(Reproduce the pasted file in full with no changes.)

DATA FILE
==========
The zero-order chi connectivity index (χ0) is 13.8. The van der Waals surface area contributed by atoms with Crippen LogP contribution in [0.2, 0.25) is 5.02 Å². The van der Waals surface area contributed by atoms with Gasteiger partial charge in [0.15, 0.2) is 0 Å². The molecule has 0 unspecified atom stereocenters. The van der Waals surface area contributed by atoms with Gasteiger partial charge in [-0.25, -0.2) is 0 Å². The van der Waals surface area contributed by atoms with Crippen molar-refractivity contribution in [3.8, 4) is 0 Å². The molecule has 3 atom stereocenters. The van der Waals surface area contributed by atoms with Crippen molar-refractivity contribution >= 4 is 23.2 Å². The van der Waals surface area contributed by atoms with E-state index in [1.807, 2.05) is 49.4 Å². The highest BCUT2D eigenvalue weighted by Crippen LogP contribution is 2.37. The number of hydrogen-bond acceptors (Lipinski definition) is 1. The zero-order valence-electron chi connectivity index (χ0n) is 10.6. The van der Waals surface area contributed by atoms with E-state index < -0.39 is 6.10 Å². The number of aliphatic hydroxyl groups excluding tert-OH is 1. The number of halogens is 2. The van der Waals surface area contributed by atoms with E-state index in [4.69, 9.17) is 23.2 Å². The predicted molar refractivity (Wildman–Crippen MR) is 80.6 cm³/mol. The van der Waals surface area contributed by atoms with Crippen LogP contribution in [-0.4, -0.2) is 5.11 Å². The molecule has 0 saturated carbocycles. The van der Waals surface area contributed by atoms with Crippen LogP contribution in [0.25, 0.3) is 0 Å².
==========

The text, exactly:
The zero-order chi connectivity index (χ0) is 13.8. The van der Waals surface area contributed by atoms with Crippen LogP contribution in [0.2, 0.25) is 5.02 Å². The van der Waals surface area contributed by atoms with Gasteiger partial charge in [0.15, 0.2) is 0 Å². The molecule has 0 unspecified atom stereocenters. The van der Waals surface area contributed by atoms with Gasteiger partial charge in [-0.25, -0.2) is 0 Å². The van der Waals surface area contributed by atoms with Crippen molar-refractivity contribution in [3.8, 4) is 0 Å². The molecule has 3 atom stereocenters. The van der Waals surface area contributed by atoms with Crippen molar-refractivity contribution >= 4 is 23.2 Å². The van der Waals surface area contributed by atoms with E-state index in [1.807, 2.05) is 49.4 Å². The highest BCUT2D eigenvalue weighted by Crippen LogP contribution is 2.37. The number of hydrogen-bond acceptors (Lipinski definition) is 1. The zero-order valence-electron chi connectivity index (χ0n) is 10.6. The van der Waals surface area contributed by atoms with E-state index < -0.39 is 6.10 Å². The number of aliphatic hydroxyl groups excluding tert-OH is 1. The number of halogens is 2. The van der Waals surface area contributed by atoms with E-state index in [4.69, 9.17) is 23.2 Å². The predicted molar refractivity (Wildman–Crippen MR) is 80.6 cm³/mol. The van der Waals surface area contributed by atoms with Crippen LogP contribution in [-0.4, -0.2) is 5.11 Å². The molecule has 0 saturated carbocycles. The van der Waals surface area contributed by atoms with Crippen LogP contribution in [0.25, 0.3) is 0 Å².